On May 25, 2012, the CFPB released a proposed rule outlining its process for determining whether a covered person has engaged, or is engaging in, conduct that poses risks to consumers related to the offering or provision of consumer financial products or services. The proposed rule sets out the procedures under which the CFPB may subject a nonbank covered person to the CFPB’s supervisory authority, including requiring reports from and conducting examinations of the subject entity. In addition to the CFPB’s specific grant of authority to supervise certain nonbank covered persons, such as those engaged in activity related to residential mortgage loans, the Bureau has the authority to supervise any nonbank covered person that it "has reasonable cause to determine, by order, after notice and a reasonable opportunity to respond" that the person is engaged in conduct posing a risk to consumers based on reasonable cause from complaints or information collected from other sources.
The proposed rule states that the CFPB will provide a nonbank covered person with a notice and reasonable opportunity to respond. The notice will include a description of the basis for the CFPB’s belief that the respondent is a nonbank covered person engaging in conduct posing risks to consumers and will provide a respondent with two opportunities to respond – first in writing and second, if requested by the respondent, through a supplemental oral response generally conducted by phone. The written response, if submitted, should include any records, documents, or other items that the respondent would like the CFPB to consider while the supplemental oral response will be an opportunity to present arguments to the CFPB.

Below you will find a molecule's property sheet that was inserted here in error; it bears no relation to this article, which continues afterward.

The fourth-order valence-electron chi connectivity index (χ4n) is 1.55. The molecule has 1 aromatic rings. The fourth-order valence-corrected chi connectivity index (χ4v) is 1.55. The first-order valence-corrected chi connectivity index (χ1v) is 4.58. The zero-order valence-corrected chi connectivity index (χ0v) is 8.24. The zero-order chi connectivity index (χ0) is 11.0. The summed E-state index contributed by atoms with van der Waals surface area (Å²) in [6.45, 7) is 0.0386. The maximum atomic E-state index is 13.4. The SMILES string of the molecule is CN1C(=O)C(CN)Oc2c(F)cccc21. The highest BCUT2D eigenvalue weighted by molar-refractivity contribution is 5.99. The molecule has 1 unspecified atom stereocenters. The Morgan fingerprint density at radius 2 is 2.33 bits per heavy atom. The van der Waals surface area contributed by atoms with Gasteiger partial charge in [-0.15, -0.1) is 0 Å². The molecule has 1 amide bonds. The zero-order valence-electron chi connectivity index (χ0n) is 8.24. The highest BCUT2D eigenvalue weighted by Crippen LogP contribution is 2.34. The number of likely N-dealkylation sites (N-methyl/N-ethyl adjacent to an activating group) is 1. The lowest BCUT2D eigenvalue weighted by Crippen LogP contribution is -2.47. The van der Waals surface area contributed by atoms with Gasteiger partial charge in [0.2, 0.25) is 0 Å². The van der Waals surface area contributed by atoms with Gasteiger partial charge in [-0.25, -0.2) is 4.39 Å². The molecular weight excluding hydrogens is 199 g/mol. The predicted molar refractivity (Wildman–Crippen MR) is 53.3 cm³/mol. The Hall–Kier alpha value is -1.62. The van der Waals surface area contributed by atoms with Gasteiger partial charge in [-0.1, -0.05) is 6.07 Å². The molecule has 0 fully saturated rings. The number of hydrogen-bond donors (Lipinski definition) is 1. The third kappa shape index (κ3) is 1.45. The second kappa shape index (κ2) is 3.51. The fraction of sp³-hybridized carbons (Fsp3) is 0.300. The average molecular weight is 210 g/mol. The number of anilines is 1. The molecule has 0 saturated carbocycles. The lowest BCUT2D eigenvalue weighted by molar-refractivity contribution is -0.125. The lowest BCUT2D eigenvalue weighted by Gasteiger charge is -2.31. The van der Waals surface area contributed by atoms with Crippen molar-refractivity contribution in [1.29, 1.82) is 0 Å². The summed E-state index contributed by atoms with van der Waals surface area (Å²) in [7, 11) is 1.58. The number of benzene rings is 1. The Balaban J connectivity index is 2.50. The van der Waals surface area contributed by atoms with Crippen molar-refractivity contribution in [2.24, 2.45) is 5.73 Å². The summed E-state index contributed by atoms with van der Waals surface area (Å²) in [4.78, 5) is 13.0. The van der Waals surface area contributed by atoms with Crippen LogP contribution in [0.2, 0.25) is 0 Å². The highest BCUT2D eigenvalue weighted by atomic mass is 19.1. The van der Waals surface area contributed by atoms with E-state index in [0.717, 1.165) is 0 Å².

The proceedings outlined by the proposed rule would be informal and not an adjudicatory proceeding under Section 554 of the Administrative Procedures Act. Thus, discovery would not be permitted, a supplemental oral response would not constitute a hearing on the record, and witnesses would not be called as part of the supplemental oral response. After the proceedings have concluded, the CFPB’s Assistant Director for NonBank Supervision will provide a recommended determination to the CFPB’s Director, who will then make a final determination subjecting the respondent to the CFPB’s supervisory authority or stating that the respondent is not subject to the CFPB’s supervisory authority. The proposed rule also outlines how a respondent could consent to the CFPB’s supervisory authority, the means for a respondent to petition for the termination of an order two years after its issuance, and notice procedures and an opportunity to respond if the CFPB issues a notice of charges.
The CFPB has described the proposed rule as offering a more robust process than required under the Dodd-Frank statute by providing the opportunity to participate in a supplemental oral response. While largely a procedural rule, the proposed rule moves the CFPB forward in setting up the mechanisms to further exercise its supervisory powers. Comments are due on July 24, 2012.